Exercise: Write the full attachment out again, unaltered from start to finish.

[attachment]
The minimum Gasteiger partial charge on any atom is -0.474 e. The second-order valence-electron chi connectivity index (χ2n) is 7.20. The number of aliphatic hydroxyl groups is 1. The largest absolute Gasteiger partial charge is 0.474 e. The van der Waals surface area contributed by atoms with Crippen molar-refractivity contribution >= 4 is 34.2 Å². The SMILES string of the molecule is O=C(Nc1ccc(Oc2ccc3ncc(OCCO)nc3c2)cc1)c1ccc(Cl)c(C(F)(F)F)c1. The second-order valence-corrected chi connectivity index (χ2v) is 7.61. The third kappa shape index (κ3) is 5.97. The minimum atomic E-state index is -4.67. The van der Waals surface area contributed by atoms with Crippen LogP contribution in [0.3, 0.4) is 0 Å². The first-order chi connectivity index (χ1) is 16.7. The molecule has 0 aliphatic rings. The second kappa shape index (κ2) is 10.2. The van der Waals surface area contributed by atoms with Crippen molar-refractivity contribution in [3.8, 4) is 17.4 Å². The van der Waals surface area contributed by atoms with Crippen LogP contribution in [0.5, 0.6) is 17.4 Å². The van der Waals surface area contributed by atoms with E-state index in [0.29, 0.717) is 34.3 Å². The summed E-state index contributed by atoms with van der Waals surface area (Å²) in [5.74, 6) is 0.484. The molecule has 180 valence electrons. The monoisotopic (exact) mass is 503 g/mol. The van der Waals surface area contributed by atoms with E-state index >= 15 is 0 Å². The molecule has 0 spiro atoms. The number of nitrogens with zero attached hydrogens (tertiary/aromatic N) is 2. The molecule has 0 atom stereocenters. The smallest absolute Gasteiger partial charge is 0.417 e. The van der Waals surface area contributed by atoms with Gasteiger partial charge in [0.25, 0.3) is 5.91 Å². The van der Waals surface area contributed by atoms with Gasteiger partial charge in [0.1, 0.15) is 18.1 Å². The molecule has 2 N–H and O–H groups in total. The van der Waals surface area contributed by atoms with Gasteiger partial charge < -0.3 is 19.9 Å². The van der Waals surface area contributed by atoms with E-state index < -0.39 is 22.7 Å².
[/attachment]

The minimum Gasteiger partial charge on any atom is -0.474 e. The second-order valence-electron chi connectivity index (χ2n) is 7.20. The number of aliphatic hydroxyl groups is 1. The largest absolute Gasteiger partial charge is 0.474 e. The van der Waals surface area contributed by atoms with Crippen molar-refractivity contribution >= 4 is 34.2 Å². The SMILES string of the molecule is O=C(Nc1ccc(Oc2ccc3ncc(OCCO)nc3c2)cc1)c1ccc(Cl)c(C(F)(F)F)c1. The second-order valence-corrected chi connectivity index (χ2v) is 7.61. The third kappa shape index (κ3) is 5.97. The minimum atomic E-state index is -4.67. The van der Waals surface area contributed by atoms with Crippen LogP contribution in [0.3, 0.4) is 0 Å². The first-order chi connectivity index (χ1) is 16.7. The molecule has 0 aliphatic rings. The second kappa shape index (κ2) is 10.2. The van der Waals surface area contributed by atoms with Crippen molar-refractivity contribution in [3.8, 4) is 17.4 Å². The van der Waals surface area contributed by atoms with Crippen LogP contribution in [0.5, 0.6) is 17.4 Å². The van der Waals surface area contributed by atoms with E-state index in [0.29, 0.717) is 34.3 Å². The summed E-state index contributed by atoms with van der Waals surface area (Å²) in [5.74, 6) is 0.484. The molecule has 180 valence electrons. The monoisotopic (exact) mass is 503 g/mol. The van der Waals surface area contributed by atoms with E-state index >= 15 is 0 Å². The molecule has 0 spiro atoms. The number of nitrogens with zero attached hydrogens (tertiary/aromatic N) is 2. The molecule has 0 atom stereocenters. The smallest absolute Gasteiger partial charge is 0.417 e. The van der Waals surface area contributed by atoms with Gasteiger partial charge in [0.25, 0.3) is 5.91 Å². The van der Waals surface area contributed by atoms with Gasteiger partial charge in [0.1, 0.15) is 18.1 Å². The molecule has 2 N–H and O–H groups in total. The van der Waals surface area contributed by atoms with Gasteiger partial charge < -0.3 is 19.9 Å². The van der Waals surface area contributed by atoms with E-state index < -0.39 is 22.7 Å².